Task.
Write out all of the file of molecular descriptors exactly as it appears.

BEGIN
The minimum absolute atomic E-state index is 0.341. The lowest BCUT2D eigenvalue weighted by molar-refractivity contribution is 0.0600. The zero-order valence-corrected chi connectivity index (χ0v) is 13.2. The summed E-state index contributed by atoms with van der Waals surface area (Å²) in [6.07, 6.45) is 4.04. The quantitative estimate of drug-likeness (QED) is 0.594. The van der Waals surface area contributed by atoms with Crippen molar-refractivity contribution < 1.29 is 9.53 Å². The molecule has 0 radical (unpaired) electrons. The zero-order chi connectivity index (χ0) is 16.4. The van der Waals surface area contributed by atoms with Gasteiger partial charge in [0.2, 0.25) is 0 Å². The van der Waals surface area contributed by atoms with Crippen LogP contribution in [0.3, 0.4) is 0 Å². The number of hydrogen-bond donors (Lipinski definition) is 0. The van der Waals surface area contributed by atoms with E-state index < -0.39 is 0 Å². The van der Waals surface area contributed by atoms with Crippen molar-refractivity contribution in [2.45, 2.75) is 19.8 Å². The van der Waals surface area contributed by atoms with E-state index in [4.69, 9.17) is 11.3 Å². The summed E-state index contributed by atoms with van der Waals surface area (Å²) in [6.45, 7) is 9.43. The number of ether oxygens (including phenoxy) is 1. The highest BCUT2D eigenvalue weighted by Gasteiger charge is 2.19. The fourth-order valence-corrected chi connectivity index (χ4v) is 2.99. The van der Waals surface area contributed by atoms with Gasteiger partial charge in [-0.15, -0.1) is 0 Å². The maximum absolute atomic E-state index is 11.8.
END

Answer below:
The minimum absolute atomic E-state index is 0.341. The lowest BCUT2D eigenvalue weighted by molar-refractivity contribution is 0.0600. The zero-order valence-corrected chi connectivity index (χ0v) is 13.2. The summed E-state index contributed by atoms with van der Waals surface area (Å²) in [6.07, 6.45) is 4.04. The quantitative estimate of drug-likeness (QED) is 0.594. The van der Waals surface area contributed by atoms with Crippen molar-refractivity contribution < 1.29 is 9.53 Å². The molecule has 0 radical (unpaired) electrons. The zero-order chi connectivity index (χ0) is 16.4. The van der Waals surface area contributed by atoms with Gasteiger partial charge in [0.2, 0.25) is 0 Å². The van der Waals surface area contributed by atoms with Crippen LogP contribution in [0.3, 0.4) is 0 Å². The number of hydrogen-bond donors (Lipinski definition) is 0. The van der Waals surface area contributed by atoms with E-state index < -0.39 is 0 Å². The van der Waals surface area contributed by atoms with Crippen molar-refractivity contribution in [2.45, 2.75) is 19.8 Å². The van der Waals surface area contributed by atoms with E-state index in [4.69, 9.17) is 11.3 Å². The summed E-state index contributed by atoms with van der Waals surface area (Å²) in [6.45, 7) is 9.43. The number of ether oxygens (including phenoxy) is 1. The highest BCUT2D eigenvalue weighted by Gasteiger charge is 2.19. The fourth-order valence-corrected chi connectivity index (χ4v) is 2.99. The van der Waals surface area contributed by atoms with Gasteiger partial charge in [-0.15, -0.1) is 0 Å². The maximum absolute atomic E-state index is 11.8.